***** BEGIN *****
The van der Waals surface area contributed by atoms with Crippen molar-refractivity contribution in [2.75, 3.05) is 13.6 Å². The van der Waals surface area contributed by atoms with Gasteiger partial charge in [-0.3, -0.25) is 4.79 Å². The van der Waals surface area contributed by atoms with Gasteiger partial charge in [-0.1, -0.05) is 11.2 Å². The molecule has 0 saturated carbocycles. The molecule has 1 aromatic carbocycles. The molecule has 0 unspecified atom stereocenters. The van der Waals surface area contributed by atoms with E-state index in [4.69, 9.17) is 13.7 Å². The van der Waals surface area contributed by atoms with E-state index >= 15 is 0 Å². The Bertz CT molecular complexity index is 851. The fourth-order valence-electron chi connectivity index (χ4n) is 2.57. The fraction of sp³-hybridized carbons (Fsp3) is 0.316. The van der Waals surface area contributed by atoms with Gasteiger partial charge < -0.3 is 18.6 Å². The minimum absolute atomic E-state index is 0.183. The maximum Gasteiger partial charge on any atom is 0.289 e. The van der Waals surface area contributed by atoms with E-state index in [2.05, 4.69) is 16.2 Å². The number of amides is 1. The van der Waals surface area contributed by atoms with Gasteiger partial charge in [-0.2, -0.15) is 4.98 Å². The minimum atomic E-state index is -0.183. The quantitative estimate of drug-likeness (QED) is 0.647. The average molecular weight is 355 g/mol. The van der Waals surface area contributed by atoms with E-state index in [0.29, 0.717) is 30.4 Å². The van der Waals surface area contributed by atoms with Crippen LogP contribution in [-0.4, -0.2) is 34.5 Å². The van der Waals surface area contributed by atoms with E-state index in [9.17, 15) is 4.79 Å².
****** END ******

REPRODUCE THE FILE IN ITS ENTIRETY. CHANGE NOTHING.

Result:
The van der Waals surface area contributed by atoms with Crippen molar-refractivity contribution in [2.75, 3.05) is 13.6 Å². The van der Waals surface area contributed by atoms with Gasteiger partial charge in [-0.3, -0.25) is 4.79 Å². The van der Waals surface area contributed by atoms with Gasteiger partial charge in [-0.1, -0.05) is 11.2 Å². The molecule has 0 saturated carbocycles. The molecule has 1 aromatic carbocycles. The molecule has 0 unspecified atom stereocenters. The van der Waals surface area contributed by atoms with E-state index in [4.69, 9.17) is 13.7 Å². The van der Waals surface area contributed by atoms with E-state index >= 15 is 0 Å². The Bertz CT molecular complexity index is 851. The fourth-order valence-electron chi connectivity index (χ4n) is 2.57. The fraction of sp³-hybridized carbons (Fsp3) is 0.316. The van der Waals surface area contributed by atoms with Gasteiger partial charge < -0.3 is 18.6 Å². The minimum absolute atomic E-state index is 0.183. The maximum Gasteiger partial charge on any atom is 0.289 e. The van der Waals surface area contributed by atoms with E-state index in [2.05, 4.69) is 16.2 Å². The number of amides is 1. The van der Waals surface area contributed by atoms with Gasteiger partial charge in [-0.2, -0.15) is 4.98 Å². The minimum atomic E-state index is -0.183. The quantitative estimate of drug-likeness (QED) is 0.647. The average molecular weight is 355 g/mol. The van der Waals surface area contributed by atoms with E-state index in [0.29, 0.717) is 30.4 Å². The van der Waals surface area contributed by atoms with Crippen LogP contribution in [-0.4, -0.2) is 34.5 Å². The van der Waals surface area contributed by atoms with E-state index in [9.17, 15) is 4.79 Å².